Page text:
On TV: Weight Watchers Family Power

Searching for a Web address from an Early Show or Saturday Early Show segment? If it doesn't have its own, complete story, you'll find it here.

From January:

Monday, Jan. 30, 2006

To read an excerpt of "Weight Watchers Family Power: 5 Simple Rules for a Healthy-Weight Home," click here.

Friday, Jan. 27, 2006

Sixty-four-year-old grandmother Nita Mayo, of Hawthorne, Nev., left her home the morning of Aug. 8 for a day-trip over the steep and winding Sonora Pass in California. But she never made it home that day.

If you caught the CBS drama "Without a Trace" Thursday night, you probably saw her profiled at the end of the show.

On The Early Show Friday, Co-anchor Hannah Storm filled viewers in on the case, then spoke about it with one of Mayo's daughters, Tracy Mayo.

For more information on the case, click here.

Also, here.

If you have any information regarding her disappearance, please call the Tuolumne County, Calif. Sheriff's Dept. at 800-228-3592 or 209-533-5815.



If you want your kids to spend quality time with their grandparents, why not book a vacation for the whole family? So-called inter-generational travel is on the rise, and lots of folks are looking for places that are fun for everyone. Heidi Mitchell, senior editor of Travel and Leisure magazine, on The Early Show Friday.

For details, check out:

travelandleisure.com
bonjourquebec.com
vegasfreedom.com
sfvisitor.org
rivieramaya.com
orlandoinfo.com



Most traditional art museums have a look-but-don't-touch policy. That may be fine for adults, but it's not exactly a good time for kids. There's a new movement to make art more accessible to youngsters, and more and more museums and galleries are creating hands-on and interactive exhibits that are fun for the whole family.

Child magazine Editor in Chief Miriam Around The Early Show Friday to talk about it.

To go to Child magazine's Web site, click here. To read the museums article, click here.

Wednesday, Jan. 25, 2006

While dogs may be man's best friend, cats are man's most popular friend. U.S. households have more cats as pets than dogs. In fact, there are 90 million pet cats in this country, compared to 60 million dogs.

Although cats and dogs can live under the same roof, they don't have the same requirements when it comes to caring for them. The Early Show's resident veterinarian, Dr. Debbye Turner, Wednesday, along with some feline friends, and discussed some of the more common questions people have about cat care.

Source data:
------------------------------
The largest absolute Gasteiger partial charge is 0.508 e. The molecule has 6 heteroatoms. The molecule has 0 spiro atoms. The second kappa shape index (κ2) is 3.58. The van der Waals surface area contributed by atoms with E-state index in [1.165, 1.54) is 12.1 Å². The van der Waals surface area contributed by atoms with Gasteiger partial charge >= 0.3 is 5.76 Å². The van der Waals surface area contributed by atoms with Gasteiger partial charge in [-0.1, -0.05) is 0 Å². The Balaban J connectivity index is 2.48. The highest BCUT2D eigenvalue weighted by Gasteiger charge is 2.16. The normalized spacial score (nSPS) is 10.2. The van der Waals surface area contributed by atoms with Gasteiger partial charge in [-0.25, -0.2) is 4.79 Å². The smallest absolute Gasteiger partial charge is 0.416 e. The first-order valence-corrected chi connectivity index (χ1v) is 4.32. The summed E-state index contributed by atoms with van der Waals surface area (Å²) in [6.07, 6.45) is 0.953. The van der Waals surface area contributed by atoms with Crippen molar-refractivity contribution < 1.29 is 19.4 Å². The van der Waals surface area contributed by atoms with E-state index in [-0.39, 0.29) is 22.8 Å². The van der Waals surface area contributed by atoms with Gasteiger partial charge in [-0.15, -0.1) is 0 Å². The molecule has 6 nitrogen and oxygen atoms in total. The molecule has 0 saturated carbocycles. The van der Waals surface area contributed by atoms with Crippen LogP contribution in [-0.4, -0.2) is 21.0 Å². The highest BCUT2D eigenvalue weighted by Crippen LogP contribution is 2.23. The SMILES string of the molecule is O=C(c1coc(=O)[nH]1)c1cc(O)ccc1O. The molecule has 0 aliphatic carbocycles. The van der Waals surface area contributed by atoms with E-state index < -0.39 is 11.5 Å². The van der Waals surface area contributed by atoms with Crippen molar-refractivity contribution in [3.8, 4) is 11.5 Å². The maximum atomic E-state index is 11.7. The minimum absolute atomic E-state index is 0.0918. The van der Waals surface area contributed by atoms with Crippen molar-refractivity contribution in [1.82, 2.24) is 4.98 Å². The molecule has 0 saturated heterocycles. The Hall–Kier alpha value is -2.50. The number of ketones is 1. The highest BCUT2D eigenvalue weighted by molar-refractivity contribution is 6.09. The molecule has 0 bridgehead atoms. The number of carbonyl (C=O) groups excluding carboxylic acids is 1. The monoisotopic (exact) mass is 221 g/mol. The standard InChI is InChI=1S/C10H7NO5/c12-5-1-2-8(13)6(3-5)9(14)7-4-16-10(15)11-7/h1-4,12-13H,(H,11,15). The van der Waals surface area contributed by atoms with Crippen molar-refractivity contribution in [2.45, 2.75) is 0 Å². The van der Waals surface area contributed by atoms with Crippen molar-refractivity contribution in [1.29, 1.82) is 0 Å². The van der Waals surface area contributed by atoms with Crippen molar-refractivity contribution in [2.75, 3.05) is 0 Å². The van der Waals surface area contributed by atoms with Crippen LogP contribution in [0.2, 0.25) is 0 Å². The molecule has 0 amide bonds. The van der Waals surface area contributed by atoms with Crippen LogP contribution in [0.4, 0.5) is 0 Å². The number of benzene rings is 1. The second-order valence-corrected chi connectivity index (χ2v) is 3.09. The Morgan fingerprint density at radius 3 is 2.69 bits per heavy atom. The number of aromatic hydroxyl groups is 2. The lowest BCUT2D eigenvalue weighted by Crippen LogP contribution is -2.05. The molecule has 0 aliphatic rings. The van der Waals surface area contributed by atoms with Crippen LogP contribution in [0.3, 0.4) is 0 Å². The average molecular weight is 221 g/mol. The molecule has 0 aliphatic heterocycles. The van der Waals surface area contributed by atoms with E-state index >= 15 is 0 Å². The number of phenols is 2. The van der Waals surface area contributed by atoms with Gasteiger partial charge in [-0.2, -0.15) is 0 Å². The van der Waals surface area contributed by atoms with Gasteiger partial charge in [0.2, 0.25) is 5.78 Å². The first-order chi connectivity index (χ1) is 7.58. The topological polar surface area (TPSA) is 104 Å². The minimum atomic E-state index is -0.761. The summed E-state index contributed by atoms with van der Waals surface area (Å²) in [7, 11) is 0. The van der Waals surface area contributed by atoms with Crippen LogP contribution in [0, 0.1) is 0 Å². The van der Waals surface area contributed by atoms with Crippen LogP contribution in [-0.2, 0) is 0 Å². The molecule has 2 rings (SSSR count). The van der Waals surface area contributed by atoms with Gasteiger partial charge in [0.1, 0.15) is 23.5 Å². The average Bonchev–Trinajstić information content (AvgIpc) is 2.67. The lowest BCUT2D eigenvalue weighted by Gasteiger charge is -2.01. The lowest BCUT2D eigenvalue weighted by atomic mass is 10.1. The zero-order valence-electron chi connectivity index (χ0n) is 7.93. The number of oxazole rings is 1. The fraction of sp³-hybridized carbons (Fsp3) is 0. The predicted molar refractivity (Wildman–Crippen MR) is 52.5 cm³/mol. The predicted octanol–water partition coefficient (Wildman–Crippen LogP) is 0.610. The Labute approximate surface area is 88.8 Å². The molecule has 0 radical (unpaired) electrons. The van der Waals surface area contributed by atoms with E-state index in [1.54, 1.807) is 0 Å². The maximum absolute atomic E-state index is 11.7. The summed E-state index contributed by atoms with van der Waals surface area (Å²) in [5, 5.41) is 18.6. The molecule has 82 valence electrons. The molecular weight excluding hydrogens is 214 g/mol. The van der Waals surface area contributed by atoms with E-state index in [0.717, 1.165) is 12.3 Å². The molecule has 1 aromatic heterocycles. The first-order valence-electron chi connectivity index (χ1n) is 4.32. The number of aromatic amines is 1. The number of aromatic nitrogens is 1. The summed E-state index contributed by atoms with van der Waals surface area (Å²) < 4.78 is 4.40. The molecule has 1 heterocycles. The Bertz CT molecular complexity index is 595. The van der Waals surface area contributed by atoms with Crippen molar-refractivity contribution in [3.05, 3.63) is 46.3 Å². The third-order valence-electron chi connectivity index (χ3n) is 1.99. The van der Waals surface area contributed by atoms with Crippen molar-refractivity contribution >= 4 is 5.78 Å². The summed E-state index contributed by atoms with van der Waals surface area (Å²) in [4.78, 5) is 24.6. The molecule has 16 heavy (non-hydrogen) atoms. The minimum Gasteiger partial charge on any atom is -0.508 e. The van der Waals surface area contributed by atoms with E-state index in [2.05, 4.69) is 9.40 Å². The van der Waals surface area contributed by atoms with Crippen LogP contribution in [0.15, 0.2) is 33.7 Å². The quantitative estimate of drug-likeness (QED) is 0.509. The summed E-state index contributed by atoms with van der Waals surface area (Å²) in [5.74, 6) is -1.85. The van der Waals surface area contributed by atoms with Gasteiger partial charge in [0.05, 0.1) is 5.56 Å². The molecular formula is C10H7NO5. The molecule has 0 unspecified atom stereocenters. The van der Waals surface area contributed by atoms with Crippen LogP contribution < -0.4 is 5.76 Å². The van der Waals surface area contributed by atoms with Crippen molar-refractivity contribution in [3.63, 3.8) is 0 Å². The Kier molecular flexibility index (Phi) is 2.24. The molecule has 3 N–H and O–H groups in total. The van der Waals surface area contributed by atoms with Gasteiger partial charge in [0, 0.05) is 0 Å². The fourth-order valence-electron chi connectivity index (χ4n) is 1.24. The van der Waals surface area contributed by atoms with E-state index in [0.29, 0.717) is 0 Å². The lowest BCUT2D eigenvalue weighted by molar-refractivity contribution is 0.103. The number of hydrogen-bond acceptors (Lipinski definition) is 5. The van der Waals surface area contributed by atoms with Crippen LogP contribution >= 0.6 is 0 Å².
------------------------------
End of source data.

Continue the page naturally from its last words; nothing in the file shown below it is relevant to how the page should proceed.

For more information, you can go to:
aspca.org
hsus.org
vet.cornell.edu
catwellness.org

The cats Turner had with her are all available for adoption at the ASPCA in New York.



Doing anything for the first time can be nerve-wracking, and many people have probably wished for a guide to lead them through certain experiences. Well, now there's a book called "A Virgin's Guide to Everything," by Lauren McCutcheon.

It takes a lighthearted approach to help you through many types of "firsts," including going to the gynecologist for the first time, the first time you have to look for a therapist, the first time you entertain, the first time you invest your money, and several first-time dating scenarios.

McCutcheon on The Early Show Wednesday.

To read an excerpt, click here.

To go to virginsguide.com, click here.

Wednesday, Jan. 18, 2006

When it's time for senior citizens to surrender their car keys because they can't drive safely any longer, that also means giving up a good deal of their independence. They're usually left to rely on others to get around, and they run the risk of becoming less active, as well as depressed and disconnected from their communities.

But a growing number of community-based programs provide alternative transportation options to help seniors stay mobile.

One of the most successful was developed by Katherine Freund, president and executive director of Independent Transportation Network America.

She The Early Show Wednesday and spoke with co-anchor Rene Syler about that program, as well as ways to know when it's time for seniors to stop driving, and how to help ease their transition to non-drivers.

Other sources of help include:

The American Automobile Association (AAA)
The Beverly Foundation
The Ride Connection
Seniors' Resource Center
Daily Living Centers
HHS' Administration on Aging
AARP
AgeWise Connection

Friday, Jan. 13, 2006

"Marley and Me" has become a publishing phenomenon, seemingly overnight. The touching and often hilarious story of a family and their difficult, crazy, but loveable dog, named Marley, has quietly found its way near the top of a number of best-seller lists. The true story is the first book for author John Grogan, who with co-anchor Harry Smith on The Early Show Friday.

To read excerpts of "Marley and Me," click here.

Monday, Jan. 9, 2006

To read an excerpt of "Memory Power," by Scott Hagwood, click here.

Friday, Jan. 6, 2006

Rachel Librett Marran was only three when she was abducted three years ago this week, allegedly by her mother, and her father has been searching for her ever since.

Rachel's case was on The Early Show Friday by correspondent Melinda Murphy.

If you have any information on Rachel's possible whereabouts, call the Lower Merion, Pa. Police Dept. at (610) 649-1000.

Tuesday, Jan. 3, 2006

All those people who think they're too old for New Year's resolutions should think again. The start of a new year is the perfect time for everyone to tackle a new task or focus on living a healthy, balanced life. Dr. Michael Roizen, co-founder of RealAge.com, stopped by The Early Show Tuesday to discuss some resolutions for those who may not be young, but are young at heart.

To take a quiz to learn your "realage," click here.
  • Tatiana Morales

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